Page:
Manifesto by the Kayabi, Apiaká and Munduruku Against Hydropower Projects on the Teles Pires River

Thursday, December 1, 2011

In a December 2011 letter from the Kayabi, Apiacás and Mundurucu indigenous tribes to authorities of the Brazilian government, indigenous communities show that the environmental licensing process of the Teles Pires Hydropower Plant has been marred by: i) grave deficiencies in the analysis of impacts on indigenous peoples and their territories, ii)political pressures on federal agencies responsible for indigenous rights and environmental protection (FUNAI and IBAMA, respectively) to illegally approve licenses and iii) lack of free, prior and informed consultations and consent among threatened indigenous communities.

The following section of the letter from Kayabi, Apiacas and Mundurucu communities to Brazilian government authorities, regarding the Teles Pires Hydropower Project, is translated from the Portuguese original:

The indigenous component of the (Teles Pires) hydroproject, that should be part of the environmental impact study (EIA) has not yet been completed. Even so, IBAMA issued a Preliminary License in late 2010 and an Installation License for the hydroproject in August 2011. However, we are already aware of the extent of its environmental, social and cultural impacts that will affect our people. The Sete Quedas rapids, which would be flooded by the dam, is the place where fish that are very important to us go to spawn, such as the pintado, pacu, pirarara and matrinchã. The construction of this hydroproject, drowning the rapids of Sete Quedas, polluting the water and drying up the Teles Pires river downstream, would eliminate the fish that are the basis of our sustenance. In addition, Sete Quedas is a sacred place for us, where the Mãe dos Peixes ("Mother of Fish") and other spirits of our ancestors live - a place that should not be messed with.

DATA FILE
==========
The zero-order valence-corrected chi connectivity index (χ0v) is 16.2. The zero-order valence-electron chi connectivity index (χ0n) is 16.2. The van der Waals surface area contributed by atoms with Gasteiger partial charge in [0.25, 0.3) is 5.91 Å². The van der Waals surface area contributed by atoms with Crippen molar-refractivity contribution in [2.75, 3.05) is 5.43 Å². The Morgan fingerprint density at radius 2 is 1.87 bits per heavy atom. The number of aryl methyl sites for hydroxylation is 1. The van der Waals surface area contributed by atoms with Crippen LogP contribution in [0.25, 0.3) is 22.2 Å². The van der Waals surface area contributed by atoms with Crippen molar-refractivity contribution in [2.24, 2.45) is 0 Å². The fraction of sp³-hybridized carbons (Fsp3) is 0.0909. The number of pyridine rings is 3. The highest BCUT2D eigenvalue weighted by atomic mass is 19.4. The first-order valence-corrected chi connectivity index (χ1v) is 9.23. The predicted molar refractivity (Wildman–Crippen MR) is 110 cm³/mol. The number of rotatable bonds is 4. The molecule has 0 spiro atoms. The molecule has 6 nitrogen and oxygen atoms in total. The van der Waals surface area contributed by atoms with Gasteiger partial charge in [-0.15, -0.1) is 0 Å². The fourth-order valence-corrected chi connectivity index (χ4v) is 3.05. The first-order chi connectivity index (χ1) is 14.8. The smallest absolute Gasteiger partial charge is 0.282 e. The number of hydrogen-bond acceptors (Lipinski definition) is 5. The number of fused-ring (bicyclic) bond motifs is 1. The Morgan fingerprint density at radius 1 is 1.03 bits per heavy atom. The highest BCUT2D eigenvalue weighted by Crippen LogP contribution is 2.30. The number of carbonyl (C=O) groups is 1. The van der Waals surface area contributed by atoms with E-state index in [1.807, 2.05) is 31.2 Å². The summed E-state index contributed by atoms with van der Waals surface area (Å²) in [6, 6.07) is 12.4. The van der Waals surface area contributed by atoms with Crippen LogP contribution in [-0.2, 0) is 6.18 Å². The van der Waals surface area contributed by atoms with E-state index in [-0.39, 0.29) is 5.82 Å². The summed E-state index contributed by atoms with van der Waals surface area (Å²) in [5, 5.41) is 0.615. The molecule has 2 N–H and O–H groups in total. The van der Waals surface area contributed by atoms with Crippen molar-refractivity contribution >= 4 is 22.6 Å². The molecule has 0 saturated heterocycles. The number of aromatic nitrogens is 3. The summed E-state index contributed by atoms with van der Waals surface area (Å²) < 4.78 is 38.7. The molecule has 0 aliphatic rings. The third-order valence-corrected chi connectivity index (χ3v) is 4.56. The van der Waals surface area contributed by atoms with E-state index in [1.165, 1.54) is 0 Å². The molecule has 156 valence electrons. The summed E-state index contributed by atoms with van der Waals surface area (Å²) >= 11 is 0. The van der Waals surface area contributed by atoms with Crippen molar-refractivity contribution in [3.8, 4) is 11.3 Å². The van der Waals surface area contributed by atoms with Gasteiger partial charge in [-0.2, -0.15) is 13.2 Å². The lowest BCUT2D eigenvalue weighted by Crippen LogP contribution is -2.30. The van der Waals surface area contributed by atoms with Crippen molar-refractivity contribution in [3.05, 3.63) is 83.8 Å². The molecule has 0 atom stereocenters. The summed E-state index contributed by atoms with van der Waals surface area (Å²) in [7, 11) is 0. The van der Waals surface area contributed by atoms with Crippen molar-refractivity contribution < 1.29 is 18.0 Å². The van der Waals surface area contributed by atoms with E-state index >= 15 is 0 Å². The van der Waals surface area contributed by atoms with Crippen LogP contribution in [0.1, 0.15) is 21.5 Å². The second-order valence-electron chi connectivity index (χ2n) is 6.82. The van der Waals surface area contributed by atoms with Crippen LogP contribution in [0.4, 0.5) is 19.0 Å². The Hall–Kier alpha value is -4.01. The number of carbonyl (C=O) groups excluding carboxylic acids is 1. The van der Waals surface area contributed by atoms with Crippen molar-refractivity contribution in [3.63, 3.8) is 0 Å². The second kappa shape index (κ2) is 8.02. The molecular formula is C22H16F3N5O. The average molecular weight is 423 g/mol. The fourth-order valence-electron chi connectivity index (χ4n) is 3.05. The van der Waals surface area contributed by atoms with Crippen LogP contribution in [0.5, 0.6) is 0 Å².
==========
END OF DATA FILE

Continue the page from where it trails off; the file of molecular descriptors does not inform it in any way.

All this is already being destroyed by explosions of dynamite at the Sete Quedas rapids as the construction of this dam of death has commenced. IBAMA issued environmental licenses without any process of free, prior and informed consultations with indigenous communities, violating rights guaranteed by article 231 of the Brazilian Constitution and ILO Convention 169, as well as other international agreements that Brazil has signed. Now, the government invites us to participate in meetings to discuss mitigation and compensation of the Teles Pires dam's impacts, yet how are we to do this if the impacts have not been duly studied and discussed, and the projecdt was illegally licensed?